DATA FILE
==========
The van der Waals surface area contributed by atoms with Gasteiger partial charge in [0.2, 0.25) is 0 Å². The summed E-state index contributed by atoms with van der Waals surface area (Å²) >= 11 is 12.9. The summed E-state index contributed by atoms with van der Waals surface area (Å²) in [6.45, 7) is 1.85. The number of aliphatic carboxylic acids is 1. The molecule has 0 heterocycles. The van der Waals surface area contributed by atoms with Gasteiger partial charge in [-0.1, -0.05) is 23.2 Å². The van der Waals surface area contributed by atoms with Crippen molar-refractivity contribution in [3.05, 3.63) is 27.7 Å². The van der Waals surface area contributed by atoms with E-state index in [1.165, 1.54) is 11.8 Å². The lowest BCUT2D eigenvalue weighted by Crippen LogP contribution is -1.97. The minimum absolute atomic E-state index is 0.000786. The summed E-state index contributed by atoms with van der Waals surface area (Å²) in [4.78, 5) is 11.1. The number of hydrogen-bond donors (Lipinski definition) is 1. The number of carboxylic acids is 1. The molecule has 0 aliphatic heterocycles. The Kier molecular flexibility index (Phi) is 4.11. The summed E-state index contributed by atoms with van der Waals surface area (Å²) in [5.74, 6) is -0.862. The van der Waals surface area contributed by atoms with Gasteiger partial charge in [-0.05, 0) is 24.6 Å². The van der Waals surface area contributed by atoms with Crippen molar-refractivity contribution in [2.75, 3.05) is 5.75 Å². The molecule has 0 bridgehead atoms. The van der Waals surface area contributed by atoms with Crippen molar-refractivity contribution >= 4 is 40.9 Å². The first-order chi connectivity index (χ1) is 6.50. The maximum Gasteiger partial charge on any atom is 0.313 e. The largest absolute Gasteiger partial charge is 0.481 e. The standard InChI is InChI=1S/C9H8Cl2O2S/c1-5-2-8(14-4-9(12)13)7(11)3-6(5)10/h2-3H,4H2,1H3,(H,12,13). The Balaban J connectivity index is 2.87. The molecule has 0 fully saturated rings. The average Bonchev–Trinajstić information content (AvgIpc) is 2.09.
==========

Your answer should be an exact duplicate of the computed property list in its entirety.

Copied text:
The van der Waals surface area contributed by atoms with Gasteiger partial charge in [0.2, 0.25) is 0 Å². The summed E-state index contributed by atoms with van der Waals surface area (Å²) >= 11 is 12.9. The summed E-state index contributed by atoms with van der Waals surface area (Å²) in [6.45, 7) is 1.85. The number of aliphatic carboxylic acids is 1. The molecule has 0 heterocycles. The van der Waals surface area contributed by atoms with Gasteiger partial charge in [-0.1, -0.05) is 23.2 Å². The van der Waals surface area contributed by atoms with Crippen molar-refractivity contribution in [3.05, 3.63) is 27.7 Å². The van der Waals surface area contributed by atoms with E-state index in [1.165, 1.54) is 11.8 Å². The lowest BCUT2D eigenvalue weighted by Crippen LogP contribution is -1.97. The minimum absolute atomic E-state index is 0.000786. The summed E-state index contributed by atoms with van der Waals surface area (Å²) in [4.78, 5) is 11.1. The number of hydrogen-bond donors (Lipinski definition) is 1. The number of carboxylic acids is 1. The molecule has 0 aliphatic heterocycles. The Kier molecular flexibility index (Phi) is 4.11. The summed E-state index contributed by atoms with van der Waals surface area (Å²) in [5.74, 6) is -0.862. The van der Waals surface area contributed by atoms with Gasteiger partial charge in [-0.05, 0) is 24.6 Å². The van der Waals surface area contributed by atoms with Crippen molar-refractivity contribution in [2.75, 3.05) is 5.75 Å². The molecule has 0 bridgehead atoms. The van der Waals surface area contributed by atoms with Crippen molar-refractivity contribution >= 4 is 40.9 Å². The first-order chi connectivity index (χ1) is 6.50. The maximum Gasteiger partial charge on any atom is 0.313 e. The largest absolute Gasteiger partial charge is 0.481 e. The standard InChI is InChI=1S/C9H8Cl2O2S/c1-5-2-8(14-4-9(12)13)7(11)3-6(5)10/h2-3H,4H2,1H3,(H,12,13). The Balaban J connectivity index is 2.87. The molecule has 0 fully saturated rings. The average Bonchev–Trinajstić information content (AvgIpc) is 2.09.